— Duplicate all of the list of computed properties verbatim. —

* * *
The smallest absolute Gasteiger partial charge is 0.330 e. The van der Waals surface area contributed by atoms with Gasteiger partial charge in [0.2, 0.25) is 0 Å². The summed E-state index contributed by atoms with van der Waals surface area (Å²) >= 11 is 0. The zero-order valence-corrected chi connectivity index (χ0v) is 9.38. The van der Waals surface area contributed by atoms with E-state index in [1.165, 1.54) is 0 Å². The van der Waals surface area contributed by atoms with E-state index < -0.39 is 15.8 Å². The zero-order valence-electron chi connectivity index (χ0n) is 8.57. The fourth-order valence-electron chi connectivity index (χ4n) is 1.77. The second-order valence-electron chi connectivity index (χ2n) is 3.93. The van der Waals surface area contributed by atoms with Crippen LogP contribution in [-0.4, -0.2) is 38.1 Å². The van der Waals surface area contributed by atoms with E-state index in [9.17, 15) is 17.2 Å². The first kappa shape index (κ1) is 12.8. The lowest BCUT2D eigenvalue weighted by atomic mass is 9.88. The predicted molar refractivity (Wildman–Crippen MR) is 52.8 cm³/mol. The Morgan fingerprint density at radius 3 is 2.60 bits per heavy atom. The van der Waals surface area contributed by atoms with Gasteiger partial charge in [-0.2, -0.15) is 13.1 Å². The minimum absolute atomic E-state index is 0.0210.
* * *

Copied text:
The smallest absolute Gasteiger partial charge is 0.330 e. The van der Waals surface area contributed by atoms with Gasteiger partial charge in [0.2, 0.25) is 0 Å². The summed E-state index contributed by atoms with van der Waals surface area (Å²) >= 11 is 0. The zero-order valence-corrected chi connectivity index (χ0v) is 9.38. The van der Waals surface area contributed by atoms with E-state index in [1.165, 1.54) is 0 Å². The van der Waals surface area contributed by atoms with E-state index < -0.39 is 15.8 Å². The zero-order valence-electron chi connectivity index (χ0n) is 8.57. The fourth-order valence-electron chi connectivity index (χ4n) is 1.77. The second-order valence-electron chi connectivity index (χ2n) is 3.93. The van der Waals surface area contributed by atoms with Crippen LogP contribution in [-0.4, -0.2) is 38.1 Å². The van der Waals surface area contributed by atoms with E-state index in [9.17, 15) is 17.2 Å². The first kappa shape index (κ1) is 12.8. The lowest BCUT2D eigenvalue weighted by atomic mass is 9.88. The predicted molar refractivity (Wildman–Crippen MR) is 52.8 cm³/mol. The Morgan fingerprint density at radius 3 is 2.60 bits per heavy atom. The van der Waals surface area contributed by atoms with Gasteiger partial charge in [-0.2, -0.15) is 13.1 Å². The minimum absolute atomic E-state index is 0.0210.